Plastic Free July

So plastic is a huge environmental issue. If you don’t know already know that you must be either living under a rock or very naive. For the last 2 years I’ve been taking part in something called ‘Plastic Free July’ where by I try to live plastic free (or close to it) for the whole month of July. I set myself a target to not use any more plastic than will fit in one jar. This year I also challenged a few other people to join me. Here’s what we discovered….

Week 1

This is easy, easier than last year. I’ve been for my weekly shop and not bought any plastic except for the lids on my nut milks. Francis bought crisps in a plastic packet and won’t offer me any so I decided to make my own. It did not turn out good. Ok no crisps for July… 

My first attempt at making my own crisps… not great

Plastic free produce!

@digitalnomadgirl – there’s always positives to being plastic free 👌🏻[/c[/c
Week 2 

Missing a few food items I’m used to eating. I’ve finished off the last of my spinach and cannot find it anywhere plastic free. Not even in the market (although they do have loose coriander…win!) I caved in and bought a bag of crisps, learnt how to fold it into a neat little triangle and put it in my plastic jar. It’s starting to fill up with milk lids, produce stickers and random bits of plastic I forget about inside cardboard boxes. Can’t buy rice loose anywhere… had to buy a bag in plastic but bought the biggest bag I could to try to cut down a little. Although I did find an amazing Mexican place for lunch – the best for plastic free lunch as they wrap they burritos in foil and put nachos in cardboard boxes. 

@digitalnomadgirl – ‘Thankful to Rituals for having cardboard packaging on the new skincare product I wanted’

Week 3

Festival challenge. In the past, festivals have been some of the most wasteful places I have experienced but this year at Truck Festival, to my surprise I found it easy. I went armed with my own zero waste snacks – fruit and nuts (loose from the market) and oats as well as my zero waste travel kit including a couple of sporks, straws, water bottles and my new favourite thing – my Frank Green flask. Not only was almost all the festival food in either paper or foil (including wooden cutlery – not a plastic fork in sight!!) but we were even able to buy beer inside the arena in cans and then put them in the recycle bins after we were done. This is a major boost!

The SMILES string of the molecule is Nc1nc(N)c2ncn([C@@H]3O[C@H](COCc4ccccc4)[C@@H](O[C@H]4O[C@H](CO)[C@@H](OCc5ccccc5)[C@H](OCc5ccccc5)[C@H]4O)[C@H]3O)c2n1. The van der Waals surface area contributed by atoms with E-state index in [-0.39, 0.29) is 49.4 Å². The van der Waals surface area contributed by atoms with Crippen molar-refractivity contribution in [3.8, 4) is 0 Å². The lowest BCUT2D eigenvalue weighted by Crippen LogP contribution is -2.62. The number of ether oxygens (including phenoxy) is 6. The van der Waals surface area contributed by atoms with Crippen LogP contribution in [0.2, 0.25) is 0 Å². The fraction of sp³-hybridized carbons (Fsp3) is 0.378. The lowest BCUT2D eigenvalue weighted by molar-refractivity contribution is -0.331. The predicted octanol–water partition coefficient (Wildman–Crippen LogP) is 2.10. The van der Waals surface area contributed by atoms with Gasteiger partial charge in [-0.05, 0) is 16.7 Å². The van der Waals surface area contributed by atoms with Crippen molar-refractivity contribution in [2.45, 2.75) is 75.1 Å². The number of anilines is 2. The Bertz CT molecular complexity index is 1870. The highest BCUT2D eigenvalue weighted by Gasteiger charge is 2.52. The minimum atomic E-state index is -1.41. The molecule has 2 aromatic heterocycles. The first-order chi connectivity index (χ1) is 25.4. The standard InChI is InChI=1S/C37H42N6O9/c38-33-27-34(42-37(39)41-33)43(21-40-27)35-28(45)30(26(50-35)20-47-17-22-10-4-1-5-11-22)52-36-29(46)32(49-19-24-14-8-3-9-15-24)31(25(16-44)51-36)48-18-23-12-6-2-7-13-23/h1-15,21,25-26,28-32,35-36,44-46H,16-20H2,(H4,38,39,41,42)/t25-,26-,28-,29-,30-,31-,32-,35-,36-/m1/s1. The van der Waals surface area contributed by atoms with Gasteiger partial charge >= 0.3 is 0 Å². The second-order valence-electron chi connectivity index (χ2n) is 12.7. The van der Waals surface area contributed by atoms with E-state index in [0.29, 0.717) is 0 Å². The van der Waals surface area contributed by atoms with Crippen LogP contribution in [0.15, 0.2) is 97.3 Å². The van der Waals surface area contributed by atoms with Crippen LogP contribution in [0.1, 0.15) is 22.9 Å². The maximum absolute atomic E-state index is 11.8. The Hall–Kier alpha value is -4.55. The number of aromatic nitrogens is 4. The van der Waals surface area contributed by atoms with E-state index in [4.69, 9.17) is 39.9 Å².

Festival eco ready! Biodegradable glitter in a paper package 😍

Week 4

Moved into a new place and losing momentum after working a couple of shifts in a pub that have all of those tiny plastic sauce packets (one of my pet hates). Bought Pringles in a cardboard tube thinking I was clever… forgot about the plastic lid. In the jar it goes. Still missing spinach, crisps, tofu and rice… If someone could open a package free store in Oxford I would be eternally grateful ❤ 

My final Plastic Free July jar – about 3/4 full so not all bad.
@friiidaberg found plastic free salad in a supermarket in New Zealand 👌🏻

All in all, this year seemed to be way harder than last year. I can’t quite put my finger on why though. The festival was a great success, in a whole weekend of eating out and drinking beer I didn’t buy any plastic at all (except the plastic packaging that the tent came in….why!). It’s hard, really hard. But I am optimistic about the future of being plastic free. Things seem to be changing rapidly. I used to get strange looks when I went into a cafe and asked for my water bottle to be filled up. Now I’m greeted with “Sure, would you like ice?” 🙂 

So yes, being totally plastic free can have it’s limitations. But dramatically cutting down on plastic is easy and this is what we should all be focussing on. I’m still on the hunt for loose spinach, although I have heard about a place nearby that sells loose frozen fruit and veg so I will be visiting there very soon. ❤ Happy August! 

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